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Liability Landscape

January 1, 2006
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Resident Smoking Rights and Risks by Linda Williams, RN
LIABILITY landscape

Resident smoking rights and risks At times, nursing homes can find themselves stuck between a rock and a hard place as they attempt to satisfy state inspectors' and insurance companies' demands for smoking safety while also respecting residents' rights. Several nursing homes have considered joining the leagues of other businesses that have banned smoking altogether on their premises, especially in light of recent tragedies involving senior living facility fires that were started by residents.

But can a nursing home force its residents to quit smoking by no longer accommodating their needs? Not according to many state regulatory agencies that advocate for residents' rights. Middle ground is often hard to find, and sometimes our best intentions are not enough to keep residents safe. Please take the time to review the circumstances surrounding the situation and make changes as appropriate in your facility.

The Situation
An elderly man was admitted to a nursing home after experiencing difficulty living alone with uncontrolled diabetes. His children were concerned not only about his health but also his safety, as they had discovered burns on his furniture from a lifetime habit of smoking. The man had no desire to quit, so his children looked for a facility that had a supervised smoking area for residents.

The nursing home's smoking policy and guidelines were vague, simply stating, "The facility is designated as nonsmoking. If a resident requests to smoke, employees must accompany the resident into the courtyard, light the cigarette, and remain with the resident until he/she is finished." The man quickly adapted to his new environment and routinely went outside to smoke accompanied by a staff member. However, one afternoon a staff member found him outside dozing with a cigarette in his hand, which had begun to singe his eyebrows. The staff member quickly put the cigarette out and sought immediate treatment for the man, who was relatively unharmed.

Following this incident, all residents' cigarettes and matches were kept in a drawer at the nurses' station. In addition, the facility's guidelines were enforced, and staff members were more careful to accompany the man while smoking. At times, this meant that the man had to wait for staff to assist him. The man was often impatient and became anxious when asked to wait, which upset his children to the point that they complained to the state regulatory agency. In response to their complaint, state surveyors investigated the facility and cited them for "Quality of Life" issues.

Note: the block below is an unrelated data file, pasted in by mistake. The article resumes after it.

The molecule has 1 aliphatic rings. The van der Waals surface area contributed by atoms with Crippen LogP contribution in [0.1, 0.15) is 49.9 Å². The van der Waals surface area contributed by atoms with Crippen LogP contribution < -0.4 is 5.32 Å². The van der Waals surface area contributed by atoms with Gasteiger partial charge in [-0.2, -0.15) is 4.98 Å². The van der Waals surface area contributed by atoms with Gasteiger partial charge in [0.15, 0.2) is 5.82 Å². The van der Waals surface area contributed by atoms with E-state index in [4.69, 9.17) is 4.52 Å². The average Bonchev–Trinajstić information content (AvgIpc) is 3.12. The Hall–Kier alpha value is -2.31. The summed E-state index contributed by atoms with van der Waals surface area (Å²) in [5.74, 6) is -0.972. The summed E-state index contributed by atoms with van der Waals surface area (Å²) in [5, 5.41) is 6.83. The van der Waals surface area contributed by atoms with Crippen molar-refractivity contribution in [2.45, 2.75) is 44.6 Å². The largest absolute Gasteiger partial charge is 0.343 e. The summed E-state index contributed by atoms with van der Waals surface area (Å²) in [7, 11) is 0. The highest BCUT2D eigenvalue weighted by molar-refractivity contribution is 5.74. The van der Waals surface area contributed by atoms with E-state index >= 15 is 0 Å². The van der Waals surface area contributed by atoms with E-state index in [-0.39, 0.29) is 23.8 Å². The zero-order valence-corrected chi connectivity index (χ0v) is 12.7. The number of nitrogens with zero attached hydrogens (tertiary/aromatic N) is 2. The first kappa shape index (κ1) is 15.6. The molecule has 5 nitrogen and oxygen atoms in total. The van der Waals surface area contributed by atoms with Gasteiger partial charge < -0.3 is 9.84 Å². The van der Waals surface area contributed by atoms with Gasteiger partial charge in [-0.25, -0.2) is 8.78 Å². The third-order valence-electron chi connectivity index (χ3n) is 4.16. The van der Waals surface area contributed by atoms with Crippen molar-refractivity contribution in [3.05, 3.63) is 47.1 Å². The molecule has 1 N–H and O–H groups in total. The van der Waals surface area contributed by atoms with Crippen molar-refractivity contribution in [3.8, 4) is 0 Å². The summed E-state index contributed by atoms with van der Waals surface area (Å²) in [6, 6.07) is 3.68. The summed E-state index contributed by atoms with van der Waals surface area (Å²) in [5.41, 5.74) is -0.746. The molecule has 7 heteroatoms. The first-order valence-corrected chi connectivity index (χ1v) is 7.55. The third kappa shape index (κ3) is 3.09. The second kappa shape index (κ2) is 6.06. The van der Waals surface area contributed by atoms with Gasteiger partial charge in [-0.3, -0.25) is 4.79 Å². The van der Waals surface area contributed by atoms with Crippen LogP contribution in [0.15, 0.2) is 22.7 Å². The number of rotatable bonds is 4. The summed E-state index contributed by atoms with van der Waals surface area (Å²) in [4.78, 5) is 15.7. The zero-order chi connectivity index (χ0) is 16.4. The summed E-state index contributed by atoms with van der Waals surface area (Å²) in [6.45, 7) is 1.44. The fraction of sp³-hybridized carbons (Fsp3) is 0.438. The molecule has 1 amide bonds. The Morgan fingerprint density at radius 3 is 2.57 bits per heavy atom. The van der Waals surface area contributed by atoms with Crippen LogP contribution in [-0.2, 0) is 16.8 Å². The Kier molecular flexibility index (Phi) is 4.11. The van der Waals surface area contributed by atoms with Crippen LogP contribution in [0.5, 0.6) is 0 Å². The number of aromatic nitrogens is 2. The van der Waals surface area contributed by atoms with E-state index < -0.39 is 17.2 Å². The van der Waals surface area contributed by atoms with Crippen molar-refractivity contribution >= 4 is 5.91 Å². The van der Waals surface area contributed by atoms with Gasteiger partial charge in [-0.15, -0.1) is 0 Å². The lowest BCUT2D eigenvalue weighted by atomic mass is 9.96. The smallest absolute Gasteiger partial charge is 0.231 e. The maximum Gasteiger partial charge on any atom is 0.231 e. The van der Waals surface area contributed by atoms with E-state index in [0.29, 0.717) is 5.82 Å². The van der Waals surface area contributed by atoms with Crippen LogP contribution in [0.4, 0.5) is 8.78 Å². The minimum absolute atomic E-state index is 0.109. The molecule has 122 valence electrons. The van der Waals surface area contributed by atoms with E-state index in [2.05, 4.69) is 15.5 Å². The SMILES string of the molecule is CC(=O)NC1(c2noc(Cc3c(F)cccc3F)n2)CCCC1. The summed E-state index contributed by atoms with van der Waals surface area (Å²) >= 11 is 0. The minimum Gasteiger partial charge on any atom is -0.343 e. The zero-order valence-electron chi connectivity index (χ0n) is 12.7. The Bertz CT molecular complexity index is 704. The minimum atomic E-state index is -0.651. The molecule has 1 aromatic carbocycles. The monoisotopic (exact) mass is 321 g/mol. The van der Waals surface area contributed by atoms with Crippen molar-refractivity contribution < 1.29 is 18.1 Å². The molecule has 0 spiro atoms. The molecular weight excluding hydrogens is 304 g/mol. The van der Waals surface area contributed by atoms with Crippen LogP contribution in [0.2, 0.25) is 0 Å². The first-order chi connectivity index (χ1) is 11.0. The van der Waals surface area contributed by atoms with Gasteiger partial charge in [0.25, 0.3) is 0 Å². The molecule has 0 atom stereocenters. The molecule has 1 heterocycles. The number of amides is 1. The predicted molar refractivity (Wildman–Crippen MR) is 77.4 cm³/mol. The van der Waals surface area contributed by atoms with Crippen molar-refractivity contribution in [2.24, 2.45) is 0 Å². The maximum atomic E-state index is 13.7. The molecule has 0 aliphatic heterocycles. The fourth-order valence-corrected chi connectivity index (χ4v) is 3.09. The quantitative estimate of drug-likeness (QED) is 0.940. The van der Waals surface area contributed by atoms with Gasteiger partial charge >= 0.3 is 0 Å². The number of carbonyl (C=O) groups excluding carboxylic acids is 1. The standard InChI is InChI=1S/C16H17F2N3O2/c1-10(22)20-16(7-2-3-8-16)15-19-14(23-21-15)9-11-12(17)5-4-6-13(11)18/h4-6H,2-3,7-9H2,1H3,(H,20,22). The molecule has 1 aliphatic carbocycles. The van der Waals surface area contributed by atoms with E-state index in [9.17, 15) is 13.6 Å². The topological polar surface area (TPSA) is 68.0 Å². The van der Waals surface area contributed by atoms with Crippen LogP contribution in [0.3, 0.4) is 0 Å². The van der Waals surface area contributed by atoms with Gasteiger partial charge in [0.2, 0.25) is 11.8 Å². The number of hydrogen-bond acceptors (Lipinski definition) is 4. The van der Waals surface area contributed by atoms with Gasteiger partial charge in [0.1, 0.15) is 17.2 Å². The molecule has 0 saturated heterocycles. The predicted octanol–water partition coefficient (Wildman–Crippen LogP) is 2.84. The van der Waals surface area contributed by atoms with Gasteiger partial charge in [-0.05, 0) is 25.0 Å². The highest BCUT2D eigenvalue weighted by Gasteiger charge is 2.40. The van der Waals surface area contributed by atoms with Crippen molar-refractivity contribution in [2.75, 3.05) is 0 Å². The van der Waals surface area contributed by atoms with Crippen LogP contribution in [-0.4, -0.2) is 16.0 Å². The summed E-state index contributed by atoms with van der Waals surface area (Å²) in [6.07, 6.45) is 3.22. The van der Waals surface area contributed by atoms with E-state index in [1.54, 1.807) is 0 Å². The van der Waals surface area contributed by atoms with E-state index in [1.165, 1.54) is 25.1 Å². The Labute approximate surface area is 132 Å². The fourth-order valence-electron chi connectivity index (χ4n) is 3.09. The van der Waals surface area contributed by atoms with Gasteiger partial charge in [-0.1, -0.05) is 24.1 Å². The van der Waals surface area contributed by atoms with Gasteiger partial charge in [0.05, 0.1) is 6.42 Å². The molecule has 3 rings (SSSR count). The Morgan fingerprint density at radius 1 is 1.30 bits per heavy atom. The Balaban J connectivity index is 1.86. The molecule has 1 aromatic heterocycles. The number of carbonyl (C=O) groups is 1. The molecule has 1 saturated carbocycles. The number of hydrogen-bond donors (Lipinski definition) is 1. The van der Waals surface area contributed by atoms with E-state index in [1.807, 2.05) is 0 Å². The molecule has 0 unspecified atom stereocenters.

About a month later, the man once again impatiently told a nurse that he wanted to smoke. The nurse was in the process of attending to another resident, so she asked him to wait until she was able to accompany him. The man continued to plead for the nurse to let him go outside to smoke in the courtyard, and he began to push on the door. All attempts by the nurse to calm him down were futile, so she reached in the drawer at the nurses' station and gave him a cigarette with the promise that she would be back soon to light it for him outside.

When the nurse returned to the nurses' station about ten minutes later, she was surprised to find that the man was not there waiting for her. She went outside to the courtyard and found him in a panic, as his lap was on fire. Apparently, the man went outside and somehow got his cigarette lit. As he sat down on a bench, the cigarette ignited his clothing, burning him over his lap. The nurse quickly put out the flames and rushed him to the shower room to pour cold water over his burns. By that time, several other staff members arrived to assist her. While in the shower room, the nurse asked the man how he got his cigarette lit. He replied that he had "stolen a lighter."

An ambulance was summoned, and the man was immediately rushed to the hospital, where he spent the next two months in a specialized burn unit for treatment of second- and third-degree burns to 13.5% of his body-to his thighs and lower legs. After sufficient healing, the man was eventually transferred to another nursing home, where he received care for severe cognitive decline. He died of natural causes a month later.

Soon after the incident, the state survey agency returned to the facility to investigate. The surveyors cited the facility for not developing a care plan after the first burn incident when the man singed his eyebrows. The surveyors determined that although the staff would light the resident's cigarette and supervise his smoking, no care plan was initiated to alert staff members who were unfamiliar with the man of the interventions required to prevent further injury. The surveyors felt that it was not unreasonable to assume that a third party could have entered the facility, could have seen the man with his cigarette, and lit it for him. The facility responded to the citation by training its staff to update all resident care plans in a timely manner, as needed. They also purchased smoking aprons for residents to use while smoking in the courtyard with staff supervision.